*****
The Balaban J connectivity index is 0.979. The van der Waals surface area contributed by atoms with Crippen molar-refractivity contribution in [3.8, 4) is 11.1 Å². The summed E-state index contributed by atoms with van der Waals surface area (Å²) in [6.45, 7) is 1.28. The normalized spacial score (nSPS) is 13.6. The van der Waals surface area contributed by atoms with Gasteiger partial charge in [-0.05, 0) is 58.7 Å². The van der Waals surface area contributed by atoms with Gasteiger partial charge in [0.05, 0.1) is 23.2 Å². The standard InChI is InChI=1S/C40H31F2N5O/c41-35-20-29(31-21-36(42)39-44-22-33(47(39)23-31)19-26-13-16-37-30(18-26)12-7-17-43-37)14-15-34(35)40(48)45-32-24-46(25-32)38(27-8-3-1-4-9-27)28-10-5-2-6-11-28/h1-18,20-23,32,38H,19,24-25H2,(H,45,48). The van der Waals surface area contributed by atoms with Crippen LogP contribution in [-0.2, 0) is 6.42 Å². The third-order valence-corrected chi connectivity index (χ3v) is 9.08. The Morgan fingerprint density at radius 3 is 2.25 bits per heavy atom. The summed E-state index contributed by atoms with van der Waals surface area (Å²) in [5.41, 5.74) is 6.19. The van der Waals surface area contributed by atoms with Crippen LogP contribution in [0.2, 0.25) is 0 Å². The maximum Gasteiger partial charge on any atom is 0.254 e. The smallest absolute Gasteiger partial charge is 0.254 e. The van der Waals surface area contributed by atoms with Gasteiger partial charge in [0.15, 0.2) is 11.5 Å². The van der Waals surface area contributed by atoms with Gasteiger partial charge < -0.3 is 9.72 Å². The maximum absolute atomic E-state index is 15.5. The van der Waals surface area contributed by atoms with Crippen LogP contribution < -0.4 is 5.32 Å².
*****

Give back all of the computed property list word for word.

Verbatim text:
The Balaban J connectivity index is 0.979. The van der Waals surface area contributed by atoms with Crippen molar-refractivity contribution in [3.8, 4) is 11.1 Å². The summed E-state index contributed by atoms with van der Waals surface area (Å²) in [6.45, 7) is 1.28. The normalized spacial score (nSPS) is 13.6. The van der Waals surface area contributed by atoms with Gasteiger partial charge in [-0.05, 0) is 58.7 Å². The van der Waals surface area contributed by atoms with Gasteiger partial charge in [0.05, 0.1) is 23.2 Å². The standard InChI is InChI=1S/C40H31F2N5O/c41-35-20-29(31-21-36(42)39-44-22-33(47(39)23-31)19-26-13-16-37-30(18-26)12-7-17-43-37)14-15-34(35)40(48)45-32-24-46(25-32)38(27-8-3-1-4-9-27)28-10-5-2-6-11-28/h1-18,20-23,32,38H,19,24-25H2,(H,45,48). The van der Waals surface area contributed by atoms with Crippen LogP contribution in [-0.2, 0) is 6.42 Å². The third-order valence-corrected chi connectivity index (χ3v) is 9.08. The Morgan fingerprint density at radius 3 is 2.25 bits per heavy atom. The summed E-state index contributed by atoms with van der Waals surface area (Å²) in [5.41, 5.74) is 6.19. The van der Waals surface area contributed by atoms with Crippen LogP contribution in [0.2, 0.25) is 0 Å². The maximum Gasteiger partial charge on any atom is 0.254 e. The smallest absolute Gasteiger partial charge is 0.254 e. The van der Waals surface area contributed by atoms with Gasteiger partial charge in [0.15, 0.2) is 11.5 Å². The van der Waals surface area contributed by atoms with Gasteiger partial charge < -0.3 is 9.72 Å². The maximum absolute atomic E-state index is 15.5. The van der Waals surface area contributed by atoms with Crippen LogP contribution < -0.4 is 5.32 Å².